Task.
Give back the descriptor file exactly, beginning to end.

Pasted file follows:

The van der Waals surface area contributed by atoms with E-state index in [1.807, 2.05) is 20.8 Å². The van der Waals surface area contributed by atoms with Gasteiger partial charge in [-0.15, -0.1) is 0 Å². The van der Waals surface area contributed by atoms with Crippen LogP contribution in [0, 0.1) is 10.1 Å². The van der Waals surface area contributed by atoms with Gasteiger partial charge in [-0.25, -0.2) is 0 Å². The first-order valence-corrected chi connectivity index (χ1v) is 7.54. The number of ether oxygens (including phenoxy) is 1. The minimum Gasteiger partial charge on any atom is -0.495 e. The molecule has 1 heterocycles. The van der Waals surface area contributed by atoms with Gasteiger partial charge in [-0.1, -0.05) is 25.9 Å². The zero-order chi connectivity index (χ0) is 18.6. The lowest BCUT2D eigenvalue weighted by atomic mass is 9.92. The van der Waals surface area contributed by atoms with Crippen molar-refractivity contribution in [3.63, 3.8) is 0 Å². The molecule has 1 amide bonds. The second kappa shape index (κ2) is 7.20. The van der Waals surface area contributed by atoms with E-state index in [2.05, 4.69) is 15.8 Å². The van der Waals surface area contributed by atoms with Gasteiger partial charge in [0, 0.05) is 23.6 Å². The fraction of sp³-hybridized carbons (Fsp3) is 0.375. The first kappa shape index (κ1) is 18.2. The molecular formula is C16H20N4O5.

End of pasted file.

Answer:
The van der Waals surface area contributed by atoms with E-state index in [1.807, 2.05) is 20.8 Å². The van der Waals surface area contributed by atoms with Gasteiger partial charge in [-0.15, -0.1) is 0 Å². The van der Waals surface area contributed by atoms with Crippen LogP contribution in [0, 0.1) is 10.1 Å². The van der Waals surface area contributed by atoms with Gasteiger partial charge in [-0.25, -0.2) is 0 Å². The first-order valence-corrected chi connectivity index (χ1v) is 7.54. The number of ether oxygens (including phenoxy) is 1. The minimum Gasteiger partial charge on any atom is -0.495 e. The molecule has 1 heterocycles. The van der Waals surface area contributed by atoms with Gasteiger partial charge in [-0.1, -0.05) is 25.9 Å². The zero-order chi connectivity index (χ0) is 18.6. The lowest BCUT2D eigenvalue weighted by atomic mass is 9.92. The van der Waals surface area contributed by atoms with Crippen molar-refractivity contribution in [3.63, 3.8) is 0 Å². The molecule has 1 amide bonds. The second kappa shape index (κ2) is 7.20. The van der Waals surface area contributed by atoms with E-state index in [2.05, 4.69) is 15.8 Å². The van der Waals surface area contributed by atoms with Gasteiger partial charge in [0, 0.05) is 23.6 Å². The fraction of sp³-hybridized carbons (Fsp3) is 0.375. The first kappa shape index (κ1) is 18.2. The molecular formula is C16H20N4O5.